Media Center
  • Thursday, October 27, 2016
    'New' library will feature state-of-the-art technology
    Patrons who are eagerly awaiting reopening of Brenham’s Nancy Carol Roberts Memorial Library in only a few weeks will find that it’s not “the same old library.”
     
    Far from it.
     
    The expanded and renovated library, which will reopen Nov. 14, will have a wide array of technological features, ranging from being able to print documents from a smartphone to “hearing aids” that connect wirelessly to a portable podium in the main meeting room.
     
    Brenham officials gave a sneak peek of the totally redone facility to local media on Wednesday.
     
    The $3.2 million project was a public-private collaboration, with 47 percent of the funding coming from private sources and grants.
     
    The existing facility was removed all the way to its concrete foundation, then rebuilt. Another 3,400 square-feet were added, expanding its total size by about a fourth.
     
    Wende Ragonis, the city’s director of Community Services, said the project has been “a collaboration of monumental scale.”
     
    In addition to significant financial help from the Fortnightly Club, the library project also received grants from Bluebonnet Electric Cooperative, the Lower Colorado River Authority and the Texas State Library.
     
    All of those grants, said Ragonis, went for “technology” that will benefit users ranging from schoolchildren who don’t have internet access at home to people wanting to apply for a job online.
     
    Ragonis, who oversees the library operations, said she doesn’t have a background in library sciences but quickly came to realize the facility needs to make technology available to all users.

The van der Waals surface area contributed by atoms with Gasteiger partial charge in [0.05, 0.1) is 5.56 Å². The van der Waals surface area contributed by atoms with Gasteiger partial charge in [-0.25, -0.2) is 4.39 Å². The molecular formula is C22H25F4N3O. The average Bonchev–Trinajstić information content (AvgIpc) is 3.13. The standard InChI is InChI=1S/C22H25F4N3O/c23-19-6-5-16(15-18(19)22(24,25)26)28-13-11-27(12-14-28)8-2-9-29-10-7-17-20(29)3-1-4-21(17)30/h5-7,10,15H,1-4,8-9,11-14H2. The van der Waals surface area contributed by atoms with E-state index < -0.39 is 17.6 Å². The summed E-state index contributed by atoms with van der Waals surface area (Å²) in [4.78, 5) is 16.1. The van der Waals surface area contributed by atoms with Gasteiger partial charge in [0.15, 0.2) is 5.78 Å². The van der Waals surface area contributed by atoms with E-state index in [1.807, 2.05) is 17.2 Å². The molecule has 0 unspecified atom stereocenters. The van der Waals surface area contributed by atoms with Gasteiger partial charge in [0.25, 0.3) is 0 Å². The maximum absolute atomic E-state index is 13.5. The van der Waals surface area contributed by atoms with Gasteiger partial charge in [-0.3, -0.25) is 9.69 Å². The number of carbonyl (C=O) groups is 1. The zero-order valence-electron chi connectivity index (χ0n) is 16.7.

“We really tried to make sure that we were incorporating the technology that people needed,” she said. “I’m amazed by the people who walk through those doors. And the more I got to know the people who walked through those doors and what their needs are, the more I realized the community needs this building.
     
    “If we (people seeking work) don’t have the skill set to be competitive, we don’t have the technology, we don’t have access to the information ... people can’t go and apply for a job. Then that affects us economically.”
     
    One of the library’s main missions will be to bring modern technology to students who don’t have that access at home.
     
    Ragonis said a survey of local teachers stressed the importance of the library providing those services.
     
    “What we’ve found is that they believe that 50 percent of the kids don’t have access to technology when they go home,” she said. “What a great thing this is going to be to help those students be successful in the classroom.”
     
    City council member Keith Herring, who serves on the library board, said an effort was made to design and implement features that will help students and other patrons.
     
    “This is a totally new version of the library,” said Herring. “We worked very closely with Blinn, BISD to make this a multi-use facility.
     
    “It’s not just ‘walk in a check out a book.’”
     
    Librarian Andria Heiges said the new facility will provide “opportunities.”
     
    “We’re very proud of this facility. We feel like it gives up the opportunity to provide something to the community — a place where everyone has equal access to technology,” said Heiges.
     
    Assistant librarian Tammy Murphy, a retired elementary teacher, said an effort was also made to incorporate teenagers into the planning process.
     
    Toward that end, the library will include a room to play video games and special programs aimed at teenagers.
     
    One library feature is being eagerly awaited — a media room with a “green screen” that will allow special effects.
     
    “This is the room the kids are most excited about,” said Murphy.
     
    Other features include an expanded genealogical area, study rooms, conference rooms, printers and scanners, and “smartboards” and laptop computers that will be available for use.
     
    Public use is expected to blossom when the new facility opens; Ragonis said that already, on average, about four new accounts are being added each day and 41 people use a library computer.
     
    New hours will also be implemented — 9 a.m.- 7 p.m. Mondays through Thursdays, 9 a.m.-5 p.m. on Fridays and 9 a.m.-3 p.m. on Saturdays.
     
    The library will reopen Nov. 14 with a special ceremony at 2 p.m.

    Source: Brenham Banner-Press